Most people lucky enough to receive an education will have seen the 2D printed projection of a map of the Earth. This image has allowed people everywhere to learn about our big wide world, all from one piece of paper. Though sorry to break it to you, these aren’t actually the true proportions of the globe.
“Every world map is distorted in some respect,” Matthew Edney, a professor of geography and the history of cartography at the University of Southern Maine, told Live Science. “It’s a question of what you want. Do you want the regions to be shaped as they are on a globe, or sized as they are on a globe? For most purposes, the latter is much more appropriate, but the aesthetic of the former is still culturally hegemonic.”
This toss-up between shape and size leaves some countries bigger or smaller than they actually are, and the distance between landmasses inaccurate. The most common layout of the Earth, called The Mercator projection, was designed in 1569 by the Flemish geographer and cartographer Gerardus Mercator.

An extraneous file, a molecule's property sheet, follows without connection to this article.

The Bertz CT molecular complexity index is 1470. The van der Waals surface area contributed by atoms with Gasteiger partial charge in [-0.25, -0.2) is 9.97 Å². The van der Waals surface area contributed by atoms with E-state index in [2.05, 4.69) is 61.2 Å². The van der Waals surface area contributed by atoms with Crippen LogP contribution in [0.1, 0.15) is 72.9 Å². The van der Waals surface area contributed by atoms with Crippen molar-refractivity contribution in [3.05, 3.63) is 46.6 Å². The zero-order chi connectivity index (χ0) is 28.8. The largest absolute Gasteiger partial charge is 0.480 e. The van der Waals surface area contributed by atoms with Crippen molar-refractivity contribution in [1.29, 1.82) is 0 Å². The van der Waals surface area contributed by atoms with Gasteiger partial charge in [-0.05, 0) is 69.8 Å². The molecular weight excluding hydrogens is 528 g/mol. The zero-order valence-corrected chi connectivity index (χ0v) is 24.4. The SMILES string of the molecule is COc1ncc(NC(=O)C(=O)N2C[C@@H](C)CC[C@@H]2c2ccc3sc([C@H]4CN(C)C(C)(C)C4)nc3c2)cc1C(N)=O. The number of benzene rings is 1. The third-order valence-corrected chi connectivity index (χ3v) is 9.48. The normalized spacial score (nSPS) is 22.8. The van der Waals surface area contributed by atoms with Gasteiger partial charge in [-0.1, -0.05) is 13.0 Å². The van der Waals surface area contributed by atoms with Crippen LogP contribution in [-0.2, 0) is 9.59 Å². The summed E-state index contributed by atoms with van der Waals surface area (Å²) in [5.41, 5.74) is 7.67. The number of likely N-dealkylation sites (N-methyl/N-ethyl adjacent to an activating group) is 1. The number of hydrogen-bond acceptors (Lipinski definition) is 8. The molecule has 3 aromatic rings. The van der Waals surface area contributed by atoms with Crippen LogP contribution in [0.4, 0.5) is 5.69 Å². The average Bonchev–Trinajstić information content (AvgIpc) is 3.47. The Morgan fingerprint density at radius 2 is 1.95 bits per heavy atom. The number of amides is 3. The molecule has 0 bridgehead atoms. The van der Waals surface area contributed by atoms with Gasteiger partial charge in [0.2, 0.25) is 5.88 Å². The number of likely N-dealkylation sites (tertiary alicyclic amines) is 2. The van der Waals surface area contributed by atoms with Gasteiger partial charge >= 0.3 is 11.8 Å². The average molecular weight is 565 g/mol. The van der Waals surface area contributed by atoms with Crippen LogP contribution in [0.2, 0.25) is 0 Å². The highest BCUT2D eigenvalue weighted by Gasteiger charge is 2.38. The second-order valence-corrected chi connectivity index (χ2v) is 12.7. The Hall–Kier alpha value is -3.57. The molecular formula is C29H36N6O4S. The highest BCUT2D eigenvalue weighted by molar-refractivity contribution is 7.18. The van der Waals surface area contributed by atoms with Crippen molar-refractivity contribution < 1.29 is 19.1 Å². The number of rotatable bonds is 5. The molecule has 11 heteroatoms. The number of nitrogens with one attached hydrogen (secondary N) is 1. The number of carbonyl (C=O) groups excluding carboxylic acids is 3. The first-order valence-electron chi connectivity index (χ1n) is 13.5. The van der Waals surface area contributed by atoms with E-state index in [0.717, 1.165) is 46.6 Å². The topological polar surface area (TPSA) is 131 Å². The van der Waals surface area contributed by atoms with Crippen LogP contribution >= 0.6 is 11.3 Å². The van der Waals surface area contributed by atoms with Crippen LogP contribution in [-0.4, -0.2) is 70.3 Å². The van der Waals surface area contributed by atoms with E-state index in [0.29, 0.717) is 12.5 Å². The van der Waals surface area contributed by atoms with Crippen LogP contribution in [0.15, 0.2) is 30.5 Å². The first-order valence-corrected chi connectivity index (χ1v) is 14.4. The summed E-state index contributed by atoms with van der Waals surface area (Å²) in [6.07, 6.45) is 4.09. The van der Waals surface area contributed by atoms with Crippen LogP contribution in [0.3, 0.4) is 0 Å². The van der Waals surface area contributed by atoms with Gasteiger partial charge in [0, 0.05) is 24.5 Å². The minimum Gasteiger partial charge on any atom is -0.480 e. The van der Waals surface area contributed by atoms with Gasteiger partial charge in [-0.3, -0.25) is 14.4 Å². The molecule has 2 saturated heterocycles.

This projection considers both shape and size, although countries closer to the poles are more stretched out. For example, Greenland is shown to be around the same size as Africa, even though the continent is nearly 14 times bigger than the Nordic country.
What other map alternatives are there?
Gall-Peters projection: spatially accurate but leaves countries looking distorted, especially at the poles.
The Winkel Tripel projection: created and favored by National Geographic. Although here, the problem lies in the Pacific Ocean which is largely overstretched. It is also known as the compromise project, as tries to remove as many common distortions as possible.
The pancakes maps: unconventionally, this map is laid out in two circles like pancakes. Created by astrophysicists in 2021, it is claimed to be the most accurate flare image of Earth ever created.